I’ve heard it said that success is a matter of avoiding mistakes. While this seems like good advice, it’s not strictly accurate. Successful people make their share of mistakes. They simply manage them.
I believe that a fool makes the same mistake over and over while a wise person makes a new mistake every day.
The goal should be to learn from every mistake, not necessarily to avoid them. The best way to learn from a mistake is to learn from someone else’s mistake. If you will observe world-class golfers in championship tournaments, you will see them squat down behind their ball as it is setting on the green so they can judge the undulations and breaks of the surface between their golf ball and the hole. Really great golfers not only observe the greens surrounding their own shots, but they observe their opponent’s ball as it rolls toward the hole. This is called “going to school” on your opponent. If the green has an unexpected break, causing a putt to curve one way or the other more than expected, it is far better to learn from your opponent’s shot than from your own.
All of us make mistakes. Unsuccessful people call this failure while successful people call it fertilizer. It may not be pleasant at the time, but it can help your dreams grow into reality in the future.
Great ideas are generally inspired by mistakes, challenges, or problems. If you go through your daily routine and wait for something bad to happen, you have the potential of a great idea. All you need to do is ask yourself the critical question, “How could I have avoided that?” The answer to that question is a great idea. All you have to do to have a great business is ask yourself one further question, “How could I help other people avoid that?” The answer to this second question is a great business opportunity.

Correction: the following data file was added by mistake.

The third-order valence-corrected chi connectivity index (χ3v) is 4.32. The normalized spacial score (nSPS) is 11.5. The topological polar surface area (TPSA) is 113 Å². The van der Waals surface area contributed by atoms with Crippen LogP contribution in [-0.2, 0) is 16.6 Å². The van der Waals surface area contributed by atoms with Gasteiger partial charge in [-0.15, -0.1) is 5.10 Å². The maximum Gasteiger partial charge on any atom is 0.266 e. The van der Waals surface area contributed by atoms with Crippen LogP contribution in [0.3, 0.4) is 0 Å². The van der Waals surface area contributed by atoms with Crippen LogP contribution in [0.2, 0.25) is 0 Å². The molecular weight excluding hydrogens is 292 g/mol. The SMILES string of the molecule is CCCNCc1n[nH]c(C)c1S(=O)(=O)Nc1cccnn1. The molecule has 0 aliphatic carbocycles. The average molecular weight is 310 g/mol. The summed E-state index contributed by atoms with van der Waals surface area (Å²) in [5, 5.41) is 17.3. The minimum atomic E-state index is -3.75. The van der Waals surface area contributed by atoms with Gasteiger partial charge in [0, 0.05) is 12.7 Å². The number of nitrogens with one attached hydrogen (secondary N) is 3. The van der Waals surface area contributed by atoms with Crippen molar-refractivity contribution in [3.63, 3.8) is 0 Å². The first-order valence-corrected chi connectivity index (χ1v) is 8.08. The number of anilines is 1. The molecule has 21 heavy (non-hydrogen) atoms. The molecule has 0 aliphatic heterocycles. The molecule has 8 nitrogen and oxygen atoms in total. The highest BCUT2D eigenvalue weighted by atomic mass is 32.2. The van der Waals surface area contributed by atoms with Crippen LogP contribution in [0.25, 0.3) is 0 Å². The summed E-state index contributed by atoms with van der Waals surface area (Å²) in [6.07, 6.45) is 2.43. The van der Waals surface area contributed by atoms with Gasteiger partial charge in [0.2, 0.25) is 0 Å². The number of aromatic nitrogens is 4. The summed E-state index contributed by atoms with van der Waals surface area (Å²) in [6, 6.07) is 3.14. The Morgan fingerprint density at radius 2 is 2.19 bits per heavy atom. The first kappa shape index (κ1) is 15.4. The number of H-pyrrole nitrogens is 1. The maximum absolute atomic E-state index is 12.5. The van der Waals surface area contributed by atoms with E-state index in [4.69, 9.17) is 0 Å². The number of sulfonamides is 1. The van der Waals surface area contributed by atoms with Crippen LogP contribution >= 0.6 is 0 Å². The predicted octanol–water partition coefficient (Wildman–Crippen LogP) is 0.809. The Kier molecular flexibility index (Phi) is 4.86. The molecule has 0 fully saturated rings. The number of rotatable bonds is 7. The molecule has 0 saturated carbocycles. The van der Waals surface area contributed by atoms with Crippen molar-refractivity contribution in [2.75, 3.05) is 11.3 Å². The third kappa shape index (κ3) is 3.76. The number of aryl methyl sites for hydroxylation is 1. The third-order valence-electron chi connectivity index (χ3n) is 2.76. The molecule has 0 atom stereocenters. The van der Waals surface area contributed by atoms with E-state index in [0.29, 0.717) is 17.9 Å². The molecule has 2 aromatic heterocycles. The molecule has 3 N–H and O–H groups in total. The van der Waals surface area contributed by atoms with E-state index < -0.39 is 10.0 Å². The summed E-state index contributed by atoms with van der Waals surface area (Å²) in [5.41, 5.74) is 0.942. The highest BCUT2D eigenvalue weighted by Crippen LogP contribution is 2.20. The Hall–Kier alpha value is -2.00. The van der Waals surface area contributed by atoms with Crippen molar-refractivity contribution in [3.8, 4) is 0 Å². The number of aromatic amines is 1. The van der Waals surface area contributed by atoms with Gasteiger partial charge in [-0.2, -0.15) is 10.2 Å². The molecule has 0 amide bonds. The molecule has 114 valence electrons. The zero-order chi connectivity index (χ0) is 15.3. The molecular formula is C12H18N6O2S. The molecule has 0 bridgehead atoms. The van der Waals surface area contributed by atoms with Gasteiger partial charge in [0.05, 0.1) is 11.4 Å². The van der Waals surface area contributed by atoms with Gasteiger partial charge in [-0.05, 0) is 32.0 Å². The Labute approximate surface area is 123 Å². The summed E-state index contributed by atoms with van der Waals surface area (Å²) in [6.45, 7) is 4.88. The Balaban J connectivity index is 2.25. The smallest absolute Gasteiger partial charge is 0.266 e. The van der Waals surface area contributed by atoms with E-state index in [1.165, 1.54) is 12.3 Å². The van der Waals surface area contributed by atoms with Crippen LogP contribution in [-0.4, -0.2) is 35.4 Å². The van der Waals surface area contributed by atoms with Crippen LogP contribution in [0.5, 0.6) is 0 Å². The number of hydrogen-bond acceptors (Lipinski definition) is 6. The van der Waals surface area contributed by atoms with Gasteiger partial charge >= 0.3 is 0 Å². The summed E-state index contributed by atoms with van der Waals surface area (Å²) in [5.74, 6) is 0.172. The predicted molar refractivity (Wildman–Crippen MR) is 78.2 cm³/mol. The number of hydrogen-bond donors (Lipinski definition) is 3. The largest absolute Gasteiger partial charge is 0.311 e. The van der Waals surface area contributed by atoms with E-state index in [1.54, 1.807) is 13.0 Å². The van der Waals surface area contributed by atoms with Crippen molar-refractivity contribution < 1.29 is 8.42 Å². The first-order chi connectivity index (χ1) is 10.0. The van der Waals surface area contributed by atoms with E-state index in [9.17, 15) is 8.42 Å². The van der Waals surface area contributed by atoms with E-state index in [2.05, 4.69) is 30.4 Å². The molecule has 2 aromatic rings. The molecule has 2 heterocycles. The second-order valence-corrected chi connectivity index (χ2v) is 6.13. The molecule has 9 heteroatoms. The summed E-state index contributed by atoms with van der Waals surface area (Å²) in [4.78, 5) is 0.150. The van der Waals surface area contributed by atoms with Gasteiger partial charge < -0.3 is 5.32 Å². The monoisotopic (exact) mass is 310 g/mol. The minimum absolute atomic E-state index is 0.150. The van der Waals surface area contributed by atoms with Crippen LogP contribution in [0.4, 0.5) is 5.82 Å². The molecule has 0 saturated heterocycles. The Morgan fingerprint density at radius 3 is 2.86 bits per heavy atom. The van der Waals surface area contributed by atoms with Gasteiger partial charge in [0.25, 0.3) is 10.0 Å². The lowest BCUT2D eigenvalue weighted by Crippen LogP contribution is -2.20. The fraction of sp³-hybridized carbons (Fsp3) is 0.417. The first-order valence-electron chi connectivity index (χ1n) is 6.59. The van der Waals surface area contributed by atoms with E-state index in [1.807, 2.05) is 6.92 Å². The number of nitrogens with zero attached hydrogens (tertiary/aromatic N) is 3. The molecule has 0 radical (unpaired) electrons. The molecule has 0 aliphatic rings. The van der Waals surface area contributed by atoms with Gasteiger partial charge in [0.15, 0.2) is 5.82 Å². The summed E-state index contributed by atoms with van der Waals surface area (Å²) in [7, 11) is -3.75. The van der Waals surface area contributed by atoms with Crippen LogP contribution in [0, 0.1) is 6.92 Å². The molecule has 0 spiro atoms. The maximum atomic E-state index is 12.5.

The world will give you fame, fortune, and acclaim if you will simply recognize and solve other people’s problems.
Mistakes are a part of the human condition. Maturity comes when we learn from our mistakes and resolve to not repeat them. I have always appreciated the great line sung by Billy Joel. “I am the entertainer. I had to pay my price. The things I did not know at first, I learned by doing twice.” The great lessons of life come to us disguised as problems, challenges, and mistakes.
As you go through your day today, learn from each mistake, and don’t repeat it.
Today’s the day!
Jim Stovall is the president of Narrative Television Network, as well as a published author of many books including The Ultimate Gift. He is also a columnist and motivational speaker. He may be reached at 5840 South Memorial Drive, Suite 312, Tulsa, OK 74145-9082; by email at Jim@JimStovall.com; on Twitter at www.twitter.com/stovallauthor; or on Facebook at www.facebook.com/jimstovallauthor.
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